One annoying fact of life is losing teeth. Since humans only get two sets of teeth, losing an adult dinner grinder means either going without or replacing it with a substitute made of something like ceramic or metal. A more natural solution is the subject of a project by a team of scientists in Japan that is working on growing multiple, fully-functional teeth and implanting them in mice.

Tooth development in humans is a complex process that depends on what's called the "tooth germ." This is a mass of cells formed early in life from the ectoderm and ectomesenchyme in the jaw. In the early stages, these germs are relatively simple in structure and the team from the RIKEN Center for Developmental Biology and Tokyo Medical and Dental University led by Takashi Tsuji hit on the idea of taking one germ, dividing it, and then growing new, multiple teeth in the laboratory.

The key to this was an observation by the team that tooth development depends on the wave-like interaction of the activator protein coding gene Lef1 and Ectodin, an inhibitor of bone morphogenetic proteins. They reasoned that if they waited for a particular point in the 14.5-day growth process, they could use a bit of nylon thread to cut the germ in two. If this was done right, the signaling center that controls the tooth's growth would develop in both germs, so both could grow into fully-formed teeth.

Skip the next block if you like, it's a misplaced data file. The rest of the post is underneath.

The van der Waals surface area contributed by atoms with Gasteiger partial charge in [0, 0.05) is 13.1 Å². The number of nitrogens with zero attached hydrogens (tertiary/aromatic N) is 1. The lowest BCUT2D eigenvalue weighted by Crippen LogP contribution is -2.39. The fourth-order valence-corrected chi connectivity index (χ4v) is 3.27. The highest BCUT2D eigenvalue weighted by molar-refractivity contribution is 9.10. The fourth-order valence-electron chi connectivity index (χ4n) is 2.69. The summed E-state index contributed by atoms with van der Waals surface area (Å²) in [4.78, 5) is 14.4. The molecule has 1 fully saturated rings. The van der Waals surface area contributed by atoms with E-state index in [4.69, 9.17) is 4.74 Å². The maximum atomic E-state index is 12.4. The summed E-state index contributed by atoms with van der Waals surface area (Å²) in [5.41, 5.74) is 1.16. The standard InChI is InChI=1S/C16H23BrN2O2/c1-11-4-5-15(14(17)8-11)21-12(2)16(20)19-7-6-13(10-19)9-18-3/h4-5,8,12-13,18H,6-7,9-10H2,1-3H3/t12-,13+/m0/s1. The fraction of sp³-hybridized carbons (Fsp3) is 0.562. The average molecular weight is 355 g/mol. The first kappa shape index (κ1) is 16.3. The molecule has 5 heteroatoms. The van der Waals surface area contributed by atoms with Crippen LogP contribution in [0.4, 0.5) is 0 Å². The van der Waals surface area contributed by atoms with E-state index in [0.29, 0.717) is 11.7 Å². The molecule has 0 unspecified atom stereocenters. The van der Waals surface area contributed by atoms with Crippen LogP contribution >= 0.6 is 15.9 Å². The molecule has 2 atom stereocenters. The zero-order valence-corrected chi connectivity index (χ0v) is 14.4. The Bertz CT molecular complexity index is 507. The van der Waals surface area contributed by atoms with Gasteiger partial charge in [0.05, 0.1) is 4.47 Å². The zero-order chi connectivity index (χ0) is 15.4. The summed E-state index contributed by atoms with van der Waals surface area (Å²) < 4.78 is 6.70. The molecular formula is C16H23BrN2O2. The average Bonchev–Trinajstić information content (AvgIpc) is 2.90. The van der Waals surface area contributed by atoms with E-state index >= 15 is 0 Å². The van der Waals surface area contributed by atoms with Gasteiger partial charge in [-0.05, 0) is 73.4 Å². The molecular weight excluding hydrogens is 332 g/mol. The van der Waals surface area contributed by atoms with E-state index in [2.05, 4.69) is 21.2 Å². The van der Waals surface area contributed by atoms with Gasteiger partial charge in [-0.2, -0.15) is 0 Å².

Having successfully divided the germs and grown the teeth, the team then transplanted them into holes drilled into the jaws of a mouse. These grew and could be manipulated with dental appliances similar to braces. The result was teeth that could chew and feel sensation, though they were only half as large as normal teeth and had half as many crowns.

"Our method could be used for pediatric patients who have not properly developed teeth as a result of conditions such as cleft lip or Down syndrome, since the germs of permanent teeth or wisdom teeth could be split and implanted," says Tsuji . "In the future, we could also consider using stem cells to grow more germs, but today there are barriers to culturing such cells, which will need to be overcome."

The team's research was published in Scientific Reports.

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